Proposed Southside Freeway in Arlington

Here’s an interesting proposal for the Southside Freeway in Arlington, which never came to be. This graphic is from The Washington Post printed on October 7th, 1960. That date, by the way, is when the famous Kennedy/Nixon presidential debate happened, being held at the WRC-TV NBC studios off of Nebraska Avenue.

Proposed highway in Arlington
Proposed highway in Arlington in 1960

Below is an excerpt from an article a couple days later about the Arlington County Board rejecting the proposed highway.

The unanimous vote ended a 3-hour public hearing which produced evidence that most Board members and many citizens questioned the practice of building more highways to handle mounting traffic problems. Strong sentiment was voiced that a mass transit system, with buses and rails replacing individual automobiles, may be the better long-run answer.

Rather than spend $7 million on a freeway which might simply generate more traffic, the Board decided to wait and see what the new National Capital Transportation Agency can do and push for fast improvements on Columbia Pike and Shirley highway as alternate routes.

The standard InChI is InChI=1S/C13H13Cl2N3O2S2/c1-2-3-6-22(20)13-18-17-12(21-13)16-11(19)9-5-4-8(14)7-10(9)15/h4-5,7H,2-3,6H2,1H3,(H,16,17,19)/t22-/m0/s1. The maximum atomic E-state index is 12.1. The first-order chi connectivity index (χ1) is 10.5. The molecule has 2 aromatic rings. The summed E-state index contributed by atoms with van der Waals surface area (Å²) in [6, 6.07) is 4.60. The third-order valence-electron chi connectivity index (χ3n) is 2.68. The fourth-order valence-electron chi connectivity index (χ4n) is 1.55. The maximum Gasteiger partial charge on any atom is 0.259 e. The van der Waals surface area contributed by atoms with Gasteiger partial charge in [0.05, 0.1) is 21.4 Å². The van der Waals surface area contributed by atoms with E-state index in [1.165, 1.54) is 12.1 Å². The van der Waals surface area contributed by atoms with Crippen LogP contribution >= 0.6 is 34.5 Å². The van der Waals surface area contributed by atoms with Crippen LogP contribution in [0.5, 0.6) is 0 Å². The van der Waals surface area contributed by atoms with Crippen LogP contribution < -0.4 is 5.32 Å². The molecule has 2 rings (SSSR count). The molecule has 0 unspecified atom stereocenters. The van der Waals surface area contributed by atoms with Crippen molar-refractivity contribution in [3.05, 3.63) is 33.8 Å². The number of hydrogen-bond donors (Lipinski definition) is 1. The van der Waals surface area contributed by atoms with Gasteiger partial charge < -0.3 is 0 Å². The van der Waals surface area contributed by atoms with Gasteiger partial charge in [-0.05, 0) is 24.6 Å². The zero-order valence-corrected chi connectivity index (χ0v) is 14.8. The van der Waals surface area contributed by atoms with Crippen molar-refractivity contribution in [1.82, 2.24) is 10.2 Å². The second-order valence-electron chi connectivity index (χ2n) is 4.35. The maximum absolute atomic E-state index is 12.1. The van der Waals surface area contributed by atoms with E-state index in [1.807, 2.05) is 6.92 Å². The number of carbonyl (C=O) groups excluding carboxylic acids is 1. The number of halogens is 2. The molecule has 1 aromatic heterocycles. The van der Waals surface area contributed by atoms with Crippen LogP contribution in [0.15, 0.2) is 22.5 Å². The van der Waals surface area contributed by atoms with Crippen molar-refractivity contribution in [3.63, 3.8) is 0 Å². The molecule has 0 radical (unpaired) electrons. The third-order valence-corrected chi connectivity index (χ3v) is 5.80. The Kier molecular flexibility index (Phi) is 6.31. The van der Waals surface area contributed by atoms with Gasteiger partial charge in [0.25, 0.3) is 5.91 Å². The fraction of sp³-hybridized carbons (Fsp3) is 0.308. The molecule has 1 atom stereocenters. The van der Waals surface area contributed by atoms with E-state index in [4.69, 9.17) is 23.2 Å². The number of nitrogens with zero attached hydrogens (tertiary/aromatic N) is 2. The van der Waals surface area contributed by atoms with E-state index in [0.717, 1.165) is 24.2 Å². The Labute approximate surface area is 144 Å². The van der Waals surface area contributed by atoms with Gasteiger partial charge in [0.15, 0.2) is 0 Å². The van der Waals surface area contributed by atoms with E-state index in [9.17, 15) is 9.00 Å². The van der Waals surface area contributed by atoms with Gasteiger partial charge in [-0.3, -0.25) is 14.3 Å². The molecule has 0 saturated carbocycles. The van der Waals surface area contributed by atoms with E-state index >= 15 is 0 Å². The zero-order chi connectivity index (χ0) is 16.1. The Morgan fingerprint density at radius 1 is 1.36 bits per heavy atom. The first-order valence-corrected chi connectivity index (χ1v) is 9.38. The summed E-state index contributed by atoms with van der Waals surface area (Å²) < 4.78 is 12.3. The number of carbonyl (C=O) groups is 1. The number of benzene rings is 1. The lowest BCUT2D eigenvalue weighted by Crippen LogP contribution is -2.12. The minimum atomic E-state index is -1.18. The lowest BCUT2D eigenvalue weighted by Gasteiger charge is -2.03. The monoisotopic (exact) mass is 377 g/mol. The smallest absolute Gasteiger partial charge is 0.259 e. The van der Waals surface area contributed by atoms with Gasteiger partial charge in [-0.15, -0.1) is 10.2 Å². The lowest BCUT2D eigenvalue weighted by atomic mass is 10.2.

It would have required condemnation of several homes in the Rolfe st. area and would have sliced off an 80-acre segment of the Army-Navy Country Club.

About Tom

Tom founded Ghosts of DC on January 4th, 2012 as a blog to uncover the lost and untold history of Washington, D.C. He has lived in the city for over a decade and loves exploring every corner of the District.

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Aerial view of the Washington Navy Yard, looking east (top). This shot shows the Navy Yard’s borders: M Street on the north (left); the waterfront on the south; 11th street on the east, and 2nd street on the west (foreground). On the right bank of the river is Anacostia, September 1963. NHHC Photograph Collection, Navy Subject Files, Washington Navy Yard. (214).

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  • Froggie

    The proposal didn’t die then, however. It survived at least to the 1969 Northern Virginia Major Thoroughfare Plan, where it was proposed as the “15th Street Expressway”, so named because of its proposed location roughly along 15th St.